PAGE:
From Christian to Atheist (and other good questions)

WaffleHouse

This morning I did an AMA (Ask Me Anything) thread on Facebook, and what follows are a few of the questions and my responses. 

(1)

“Jim, this was in my in-box this morning: 

‘If God/Love created the Universe, and if God/Love is in control of said Universe, and God/love created us to share said creation with each other and Him/Her, then why did He create us all so unequally, and physically in our bodies suffering all sorts of blights, and socio-economically born into poverty and suffering? What kind of LOVE does that?'”

*
(My response below…)

“The human world is characterized by impermanence. All things are born into this world, experience change, and ultimately go away or change forms. This characteristic of the human world can be frustrating because we assume that the trick is to be able to control all our life circumstances. But remember that Jesus lived in this same human world and found peace and joy in it just as it was. In this human world there is human pain. If you hit your finger with a hammer, you will have physical pain. If you lose a loved one, you will have emotional pain. No amount of God, spirituality or enlightenment will ever change that kind of natural human pain. However, the kind of suffering you described above is the result of poverty and suffering is a result of our own ignorance and denial of the truth. God did not create the world as a wind-up toy that follows a script. We are each endowed with the divine capacity to create a world of harmony, well-being, love, peace, and freedom. Consider the possibility of turning around the question from “Why does God allow this?” to “Why do we allow this?”

(2)

“Jim, I’m trying to understand the concept of ‘grace’ when my whole idea of ‘God’ has changed.”

*

“I have come to think of “grace” as a truth that says, no person carries the burden to earn or prove their divine worth or value, because it is already inherently, fully, and equally intact without condition for every human being.”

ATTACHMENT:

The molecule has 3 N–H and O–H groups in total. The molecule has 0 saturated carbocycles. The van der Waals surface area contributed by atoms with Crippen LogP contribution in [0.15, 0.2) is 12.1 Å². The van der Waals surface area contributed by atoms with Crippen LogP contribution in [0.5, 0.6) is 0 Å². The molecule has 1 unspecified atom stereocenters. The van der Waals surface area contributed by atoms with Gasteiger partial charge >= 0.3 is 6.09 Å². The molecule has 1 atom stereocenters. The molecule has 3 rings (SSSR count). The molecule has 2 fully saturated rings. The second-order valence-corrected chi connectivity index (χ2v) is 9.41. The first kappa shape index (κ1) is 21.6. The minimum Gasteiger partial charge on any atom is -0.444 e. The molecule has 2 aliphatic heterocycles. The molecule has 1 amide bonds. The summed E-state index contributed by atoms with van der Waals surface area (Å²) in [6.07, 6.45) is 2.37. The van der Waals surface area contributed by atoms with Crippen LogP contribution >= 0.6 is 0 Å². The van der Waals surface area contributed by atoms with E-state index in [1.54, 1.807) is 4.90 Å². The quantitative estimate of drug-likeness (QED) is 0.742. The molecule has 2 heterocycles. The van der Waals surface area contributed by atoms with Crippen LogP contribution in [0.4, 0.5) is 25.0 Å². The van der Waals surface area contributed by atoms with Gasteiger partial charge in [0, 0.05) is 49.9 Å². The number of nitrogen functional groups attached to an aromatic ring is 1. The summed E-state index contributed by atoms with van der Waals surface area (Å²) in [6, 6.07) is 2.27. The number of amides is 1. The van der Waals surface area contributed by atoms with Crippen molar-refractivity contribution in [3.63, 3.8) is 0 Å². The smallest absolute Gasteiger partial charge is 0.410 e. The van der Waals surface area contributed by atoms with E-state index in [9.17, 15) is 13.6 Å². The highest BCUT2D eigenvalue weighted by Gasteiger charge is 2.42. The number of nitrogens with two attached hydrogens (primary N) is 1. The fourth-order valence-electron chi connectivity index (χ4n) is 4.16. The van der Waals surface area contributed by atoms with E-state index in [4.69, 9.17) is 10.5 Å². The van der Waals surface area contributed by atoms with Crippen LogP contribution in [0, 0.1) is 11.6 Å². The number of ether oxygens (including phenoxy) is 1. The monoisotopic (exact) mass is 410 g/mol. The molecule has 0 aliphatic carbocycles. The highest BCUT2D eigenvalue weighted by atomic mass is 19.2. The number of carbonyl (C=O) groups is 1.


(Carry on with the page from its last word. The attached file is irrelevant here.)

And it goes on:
(3)

“Jim, I want to live beyond the matrix. I feel hindered sometimes, and not always sure what the hindrance is. I most times can trust the journey and the next step, but sometimes fear I’ll miss something vital for further growth and enlightenment. Wish I could do more for so many hurting people. Wish I could break through for them. Wish I could change the world…”

*

“Consider the possibility that being enlightened and changing the world has to do with the quality of your next moment. What I mean is, show up in that moment and see things as they really are, respond to each situation as it requires, however mundane it might seem. I know this might be a bit of a challenge to get, but because of the interdependent nature of reality, when you walk in liberation, when you rise above the matrix, when you see things as they truly are, you aid the liberation of all humankind. I wouldn’t worry so much about whether you are missing something vital in your growth and development. It’s likely that right now you already know what is necessary, and if there is something else to know it will appear spontaneously along the everyday paths of life. Take one simple thing you know to be true and be mindful of it today, and you will be changing the world. I promise! People right now are running the streets trying to change, save, and help the world, and yet they themselves are not walking in liberation. This will not work. You be the truth in the next moment. That’s what changes things.”

(4)

“Jim, what happens when we die?”

*

“It can be useful to explore the motivation is behind the question… any question. In this case, why specifically does this question have a hold of you? What’s driving it? Why must you have an answer? If you had the answer, what would it provide for you?”

(5)

“Jim, how can I overcome the need for my grown children to recognize and appreciate the sacrifices I made for them as a single mother? This has been the greatest pain of my life…the way I’ve been treated by my kids.”

*